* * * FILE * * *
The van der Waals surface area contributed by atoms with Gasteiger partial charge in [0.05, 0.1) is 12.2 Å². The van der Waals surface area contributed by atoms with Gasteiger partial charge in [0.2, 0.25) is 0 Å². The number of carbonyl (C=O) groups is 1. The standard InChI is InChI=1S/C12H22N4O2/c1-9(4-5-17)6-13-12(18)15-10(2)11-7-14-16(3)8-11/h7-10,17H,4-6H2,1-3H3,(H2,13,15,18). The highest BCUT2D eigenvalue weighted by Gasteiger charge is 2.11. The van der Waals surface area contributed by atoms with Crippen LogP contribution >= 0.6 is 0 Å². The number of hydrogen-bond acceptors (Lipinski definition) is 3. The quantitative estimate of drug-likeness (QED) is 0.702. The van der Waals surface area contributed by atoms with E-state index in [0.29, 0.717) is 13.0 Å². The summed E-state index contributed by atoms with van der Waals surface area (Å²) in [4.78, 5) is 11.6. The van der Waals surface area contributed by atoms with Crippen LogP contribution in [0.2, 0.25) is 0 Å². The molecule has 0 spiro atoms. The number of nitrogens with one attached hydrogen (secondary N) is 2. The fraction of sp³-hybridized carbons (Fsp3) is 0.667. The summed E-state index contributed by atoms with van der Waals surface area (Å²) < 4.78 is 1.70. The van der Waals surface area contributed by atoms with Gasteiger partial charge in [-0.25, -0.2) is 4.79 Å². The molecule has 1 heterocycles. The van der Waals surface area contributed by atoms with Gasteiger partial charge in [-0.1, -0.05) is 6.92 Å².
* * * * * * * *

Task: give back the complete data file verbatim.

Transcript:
The van der Waals surface area contributed by atoms with Gasteiger partial charge in [0.05, 0.1) is 12.2 Å². The van der Waals surface area contributed by atoms with Gasteiger partial charge in [0.2, 0.25) is 0 Å². The number of carbonyl (C=O) groups is 1. The standard InChI is InChI=1S/C12H22N4O2/c1-9(4-5-17)6-13-12(18)15-10(2)11-7-14-16(3)8-11/h7-10,17H,4-6H2,1-3H3,(H2,13,15,18). The highest BCUT2D eigenvalue weighted by Gasteiger charge is 2.11. The van der Waals surface area contributed by atoms with Crippen LogP contribution >= 0.6 is 0 Å². The number of hydrogen-bond acceptors (Lipinski definition) is 3. The quantitative estimate of drug-likeness (QED) is 0.702. The van der Waals surface area contributed by atoms with E-state index in [0.29, 0.717) is 13.0 Å². The summed E-state index contributed by atoms with van der Waals surface area (Å²) in [4.78, 5) is 11.6. The van der Waals surface area contributed by atoms with Crippen LogP contribution in [0.2, 0.25) is 0 Å². The molecule has 0 spiro atoms. The number of nitrogens with one attached hydrogen (secondary N) is 2. The fraction of sp³-hybridized carbons (Fsp3) is 0.667. The summed E-state index contributed by atoms with van der Waals surface area (Å²) < 4.78 is 1.70. The van der Waals surface area contributed by atoms with Gasteiger partial charge in [-0.25, -0.2) is 4.79 Å². The molecule has 1 heterocycles. The van der Waals surface area contributed by atoms with Gasteiger partial charge in [-0.1, -0.05) is 6.92 Å².